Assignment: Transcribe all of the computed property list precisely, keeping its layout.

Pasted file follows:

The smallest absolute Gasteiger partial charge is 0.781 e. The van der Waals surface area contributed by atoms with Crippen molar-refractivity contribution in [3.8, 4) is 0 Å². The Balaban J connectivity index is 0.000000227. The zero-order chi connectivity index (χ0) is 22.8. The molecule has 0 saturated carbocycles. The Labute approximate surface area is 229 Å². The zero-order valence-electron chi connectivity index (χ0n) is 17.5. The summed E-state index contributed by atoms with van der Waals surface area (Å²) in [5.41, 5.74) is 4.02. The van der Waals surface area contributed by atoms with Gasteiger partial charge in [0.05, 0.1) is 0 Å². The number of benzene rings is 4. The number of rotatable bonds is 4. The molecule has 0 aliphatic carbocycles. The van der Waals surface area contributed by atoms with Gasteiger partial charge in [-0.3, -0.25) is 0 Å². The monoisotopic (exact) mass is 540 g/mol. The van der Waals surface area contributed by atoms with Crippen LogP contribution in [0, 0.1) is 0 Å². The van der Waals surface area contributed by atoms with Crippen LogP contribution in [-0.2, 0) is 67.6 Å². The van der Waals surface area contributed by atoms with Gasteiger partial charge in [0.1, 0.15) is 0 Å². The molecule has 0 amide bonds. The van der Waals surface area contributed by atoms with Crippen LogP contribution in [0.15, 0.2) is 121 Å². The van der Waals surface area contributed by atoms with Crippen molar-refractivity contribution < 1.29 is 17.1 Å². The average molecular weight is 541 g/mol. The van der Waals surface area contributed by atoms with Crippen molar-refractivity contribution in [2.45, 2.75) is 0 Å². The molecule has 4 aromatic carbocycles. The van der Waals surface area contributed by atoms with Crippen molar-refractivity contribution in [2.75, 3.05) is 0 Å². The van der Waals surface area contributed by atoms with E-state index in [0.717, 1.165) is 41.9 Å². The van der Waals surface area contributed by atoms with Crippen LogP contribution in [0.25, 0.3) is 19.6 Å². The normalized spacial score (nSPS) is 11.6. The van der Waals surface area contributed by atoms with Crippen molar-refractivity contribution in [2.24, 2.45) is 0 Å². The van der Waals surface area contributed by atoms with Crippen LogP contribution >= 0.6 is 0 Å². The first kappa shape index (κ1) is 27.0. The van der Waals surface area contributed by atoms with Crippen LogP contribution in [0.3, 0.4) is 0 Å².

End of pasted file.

The smallest absolute Gasteiger partial charge is 0.781 e. The van der Waals surface area contributed by atoms with Crippen molar-refractivity contribution in [3.8, 4) is 0 Å². The Balaban J connectivity index is 0.000000227. The zero-order chi connectivity index (χ0) is 22.8. The molecule has 0 saturated carbocycles. The Labute approximate surface area is 229 Å². The zero-order valence-electron chi connectivity index (χ0n) is 17.5. The summed E-state index contributed by atoms with van der Waals surface area (Å²) in [5.41, 5.74) is 4.02. The van der Waals surface area contributed by atoms with Gasteiger partial charge in [0.05, 0.1) is 0 Å². The number of benzene rings is 4. The number of rotatable bonds is 4. The molecule has 0 aliphatic carbocycles. The van der Waals surface area contributed by atoms with Gasteiger partial charge in [-0.3, -0.25) is 0 Å². The monoisotopic (exact) mass is 540 g/mol. The van der Waals surface area contributed by atoms with Crippen LogP contribution in [0, 0.1) is 0 Å². The van der Waals surface area contributed by atoms with Crippen LogP contribution in [-0.2, 0) is 67.6 Å². The van der Waals surface area contributed by atoms with Gasteiger partial charge in [0.1, 0.15) is 0 Å². The molecule has 0 amide bonds. The van der Waals surface area contributed by atoms with Crippen LogP contribution in [0.15, 0.2) is 121 Å². The van der Waals surface area contributed by atoms with Crippen molar-refractivity contribution < 1.29 is 17.1 Å². The average molecular weight is 541 g/mol. The van der Waals surface area contributed by atoms with Crippen molar-refractivity contribution in [2.45, 2.75) is 0 Å². The molecule has 4 aromatic carbocycles. The van der Waals surface area contributed by atoms with Crippen molar-refractivity contribution in [2.75, 3.05) is 0 Å². The van der Waals surface area contributed by atoms with E-state index in [0.717, 1.165) is 41.9 Å². The van der Waals surface area contributed by atoms with Crippen LogP contribution in [0.25, 0.3) is 19.6 Å². The normalized spacial score (nSPS) is 11.6. The van der Waals surface area contributed by atoms with Crippen molar-refractivity contribution in [2.24, 2.45) is 0 Å². The van der Waals surface area contributed by atoms with Crippen LogP contribution >= 0.6 is 0 Å². The first kappa shape index (κ1) is 27.0. The van der Waals surface area contributed by atoms with Crippen LogP contribution in [0.3, 0.4) is 0 Å².